Discover the beaches of Thailand
KOH PHANGAN, Thailand — A trip sampling the diversity of Southeast Asian destinations can take you from the sleek modernity of Singapore to the ancient temples of Cambodia’s Angkor Wat.
And then there are the beaches of Thailand: relaxing, beautiful, and for the adventurous spring-breaker, a lot more exotic than Miami.
Thai beaches offer gorgeous stretches of sand, water sports, nearby outdoor activities and cheap food and drink.
Off the Andaman Sea are famed Phuket and Koh Phi Phi, which rose to international prominence after being featured in the Leonardo DiCaprio film “The Beach,” but the beaches along the Gulf of Thailand have an equally renowned trio of Koh Samui, Koh Phangan and Koh Tao. Each of these has its own charms and attractions, and regular boat service makes it easy to travel among them. All three have fantastic party scenes, as well — and while not traditional spring-break destinations, American college kids would certainly feel at home there.
As for the recent political unrest in Thailand, tourist numbers at the beaches were down midwinter as some visitors cancelled trips, but those who went ahead found the islands as lovely and as much fun as ever. And because of cancellations, some hotels are even willing to negotiate room rates.
This is the main transport center for the islands, with a fancy airport — it even includes its own Park Avenue with designer shops — and built-up infrastructure. While the island boasts gorgeous beaches all over its coasts, go to Chaweng Beach for a proper spring-break vibe. The beach is dotted with hotels for all budgets, open-air massage parlors where you can get an hourlong treatment for less than $10, and vendors peddling everything from corn on the cob and pineapple to beachwear and decorative wooden keepsakes.
That’s by day.
By night, the main drag, a block away from the beach, buzzes with thumping music and busy restaurants. The laidback daytime schedule means the venues don’t become crowded until about 10 or 11 p.m.; in the interim, for penny-pinching students, go to Walking Street for cheap pint bottles of Chang beer, barbecued crocodile or fruit shakes, affordable swimwear and sarongs, and people-watching. Places such as Ark Bar on the beach keep the party going until the early hours, with DJs and fire displays.
This island is home to the legendary Full Moon Party, but locals realized the potential of such fiestas and capitalize upon everything and anything they can. Every few feet there is a sign advertising a Black Moon Party, a Waterfall Party and countless others. A key feature of these beach raves is participants adorn themselves with neon body paint, then dance until they drop as the gentle, cerulean waters lap the shore. The Full Moon Party, especially, is notorious for drugs, but you’ll see signs as soon as you disembark at the ferry port warning marijuana and mushrooms are illegal. Be aware travelers have ended up in Thai jails for violating drug laws.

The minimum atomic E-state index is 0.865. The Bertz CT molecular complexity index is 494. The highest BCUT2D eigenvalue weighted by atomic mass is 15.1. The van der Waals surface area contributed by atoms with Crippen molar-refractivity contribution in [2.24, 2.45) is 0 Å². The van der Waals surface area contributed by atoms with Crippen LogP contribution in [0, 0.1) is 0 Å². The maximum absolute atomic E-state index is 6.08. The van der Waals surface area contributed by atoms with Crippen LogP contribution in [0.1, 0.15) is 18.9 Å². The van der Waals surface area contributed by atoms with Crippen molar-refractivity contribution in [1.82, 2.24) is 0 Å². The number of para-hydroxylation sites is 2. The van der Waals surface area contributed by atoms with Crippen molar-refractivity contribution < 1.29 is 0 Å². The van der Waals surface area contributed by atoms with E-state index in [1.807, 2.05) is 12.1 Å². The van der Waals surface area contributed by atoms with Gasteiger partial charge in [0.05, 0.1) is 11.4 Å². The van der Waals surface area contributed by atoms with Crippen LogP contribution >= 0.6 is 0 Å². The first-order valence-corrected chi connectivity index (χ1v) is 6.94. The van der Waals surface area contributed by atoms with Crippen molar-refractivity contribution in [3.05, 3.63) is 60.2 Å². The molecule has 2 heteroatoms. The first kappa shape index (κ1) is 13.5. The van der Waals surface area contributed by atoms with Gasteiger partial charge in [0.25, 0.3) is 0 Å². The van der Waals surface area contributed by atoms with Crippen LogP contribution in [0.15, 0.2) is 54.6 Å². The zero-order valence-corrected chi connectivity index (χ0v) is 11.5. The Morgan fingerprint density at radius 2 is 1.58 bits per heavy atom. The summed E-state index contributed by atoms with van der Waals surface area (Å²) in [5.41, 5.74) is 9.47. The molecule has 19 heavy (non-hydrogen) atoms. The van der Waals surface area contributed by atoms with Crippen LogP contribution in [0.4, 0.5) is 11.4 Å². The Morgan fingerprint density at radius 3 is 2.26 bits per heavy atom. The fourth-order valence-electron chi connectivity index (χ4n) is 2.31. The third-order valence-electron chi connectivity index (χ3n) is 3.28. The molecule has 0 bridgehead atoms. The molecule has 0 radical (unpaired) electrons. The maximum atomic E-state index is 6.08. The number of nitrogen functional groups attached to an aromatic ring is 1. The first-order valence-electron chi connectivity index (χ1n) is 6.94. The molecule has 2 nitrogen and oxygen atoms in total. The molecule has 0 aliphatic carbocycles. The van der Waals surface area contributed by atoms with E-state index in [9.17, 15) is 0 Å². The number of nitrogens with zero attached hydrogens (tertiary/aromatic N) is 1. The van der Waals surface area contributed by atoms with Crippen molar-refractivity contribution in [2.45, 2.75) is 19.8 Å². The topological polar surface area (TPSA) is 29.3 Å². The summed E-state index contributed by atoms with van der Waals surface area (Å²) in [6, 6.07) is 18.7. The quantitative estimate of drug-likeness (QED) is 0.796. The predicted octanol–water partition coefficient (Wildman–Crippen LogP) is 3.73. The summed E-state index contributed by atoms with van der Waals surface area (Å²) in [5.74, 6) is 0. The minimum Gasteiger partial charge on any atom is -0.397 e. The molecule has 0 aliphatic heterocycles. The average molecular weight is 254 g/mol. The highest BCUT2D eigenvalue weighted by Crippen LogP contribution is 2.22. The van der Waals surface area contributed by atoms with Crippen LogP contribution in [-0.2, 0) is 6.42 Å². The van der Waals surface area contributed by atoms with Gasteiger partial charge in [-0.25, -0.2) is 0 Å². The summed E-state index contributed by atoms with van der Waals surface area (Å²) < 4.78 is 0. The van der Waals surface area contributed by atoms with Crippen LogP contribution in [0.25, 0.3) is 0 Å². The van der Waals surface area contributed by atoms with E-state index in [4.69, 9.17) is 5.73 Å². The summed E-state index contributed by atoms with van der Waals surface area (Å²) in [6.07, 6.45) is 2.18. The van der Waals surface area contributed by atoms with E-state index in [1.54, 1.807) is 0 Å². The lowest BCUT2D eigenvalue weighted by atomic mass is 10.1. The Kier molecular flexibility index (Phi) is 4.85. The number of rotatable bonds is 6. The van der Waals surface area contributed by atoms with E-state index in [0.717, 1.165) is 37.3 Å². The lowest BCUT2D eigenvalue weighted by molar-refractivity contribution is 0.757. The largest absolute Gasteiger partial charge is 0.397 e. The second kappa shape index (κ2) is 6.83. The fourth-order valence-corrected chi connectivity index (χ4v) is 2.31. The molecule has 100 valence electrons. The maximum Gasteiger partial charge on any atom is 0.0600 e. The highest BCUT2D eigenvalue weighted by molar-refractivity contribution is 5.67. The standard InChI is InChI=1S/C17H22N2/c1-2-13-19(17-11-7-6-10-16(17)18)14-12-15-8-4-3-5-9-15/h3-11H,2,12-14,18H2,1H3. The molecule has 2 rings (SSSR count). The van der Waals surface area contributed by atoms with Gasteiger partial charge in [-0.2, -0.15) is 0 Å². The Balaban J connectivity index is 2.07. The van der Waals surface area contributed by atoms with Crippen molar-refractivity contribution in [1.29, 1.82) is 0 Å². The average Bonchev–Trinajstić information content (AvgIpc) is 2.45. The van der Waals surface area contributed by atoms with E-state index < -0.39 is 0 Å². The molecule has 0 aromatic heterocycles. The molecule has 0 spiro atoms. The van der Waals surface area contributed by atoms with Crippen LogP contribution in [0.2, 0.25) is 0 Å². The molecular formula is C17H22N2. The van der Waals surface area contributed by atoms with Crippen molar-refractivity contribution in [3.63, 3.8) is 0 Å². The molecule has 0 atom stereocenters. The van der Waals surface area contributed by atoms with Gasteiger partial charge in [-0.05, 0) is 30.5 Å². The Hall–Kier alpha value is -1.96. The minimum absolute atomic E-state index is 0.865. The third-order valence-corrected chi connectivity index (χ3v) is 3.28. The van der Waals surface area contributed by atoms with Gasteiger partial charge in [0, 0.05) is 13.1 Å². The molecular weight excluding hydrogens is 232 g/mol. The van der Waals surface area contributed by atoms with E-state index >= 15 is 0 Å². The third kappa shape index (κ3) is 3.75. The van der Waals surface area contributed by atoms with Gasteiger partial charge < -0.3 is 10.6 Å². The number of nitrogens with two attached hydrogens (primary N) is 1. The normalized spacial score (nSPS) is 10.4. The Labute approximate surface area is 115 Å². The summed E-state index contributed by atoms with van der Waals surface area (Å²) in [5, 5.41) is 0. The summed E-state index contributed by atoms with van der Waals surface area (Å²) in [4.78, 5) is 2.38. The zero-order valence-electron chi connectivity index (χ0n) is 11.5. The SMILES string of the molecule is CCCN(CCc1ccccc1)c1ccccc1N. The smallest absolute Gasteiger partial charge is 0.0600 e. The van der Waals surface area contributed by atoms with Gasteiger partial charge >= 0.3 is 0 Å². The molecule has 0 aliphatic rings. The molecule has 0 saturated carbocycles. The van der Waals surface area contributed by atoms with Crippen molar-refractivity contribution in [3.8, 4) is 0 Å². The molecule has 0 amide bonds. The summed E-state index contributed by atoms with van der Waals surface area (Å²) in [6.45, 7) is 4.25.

Sunrise Beach is the cove where the Full Moon event takes place, but it is quiet and stunning on any day you visit. There is a rickety path of wooden slats to a viewpoint restaurant, and the whole area, despite its popularity and the touristy, neon Full Moon Party tank-tops for sale everywhere, gives off a very end-of-the-world paradise impression.
During the day, there are ecotours available that include elephant trekking (this is often only about 10 minutes atop an elephant), waterfall hiking and visits to temples or scenic beaches such as Bottle Beach and Koh Ma, a deserted island connected to Koh Phangan by a sandbar which can be crossed for some Robinson Crusoe-style exploring.
At night, however, Sunrise Beach cannot be beat. You’ll end up with a group of Israeli soldiers, guys from County Cork in Ireland or solo travelers from London all trying their hands at “fire limbo,” shimmying underneath a rope set alight by local workers.
This is the island more renowned for its underwater charms than its beach parties, though it has the latter sewn up as well. Many resorts on Koh Tao are also dive schools and offer lessons and dives as part of their packages; aside from that, snorkeling is legendary and excursions can easily be booked. The beaches are dotted with iconic wooden long-tail boats and water taxis, which can be hired for tours around the island’s different beaches and coves. Renting motor bikes or scooters on this island is slightly less fraught then on the previous two, as it is quieter with less traffic, and it’s a great way to explore the tropical paradise overland.
At night, though, its beach culture is also spring break-centric; many bars and restaurants along the sand offer fire shows, live music and late DJs. The tranquility makes it easy to wander safely along the beach from one venue to another, and when heading a few blocks inland to much of the accommodation, you can grab a banana and nutella pancake or another tasty, cheap treat in paradise.
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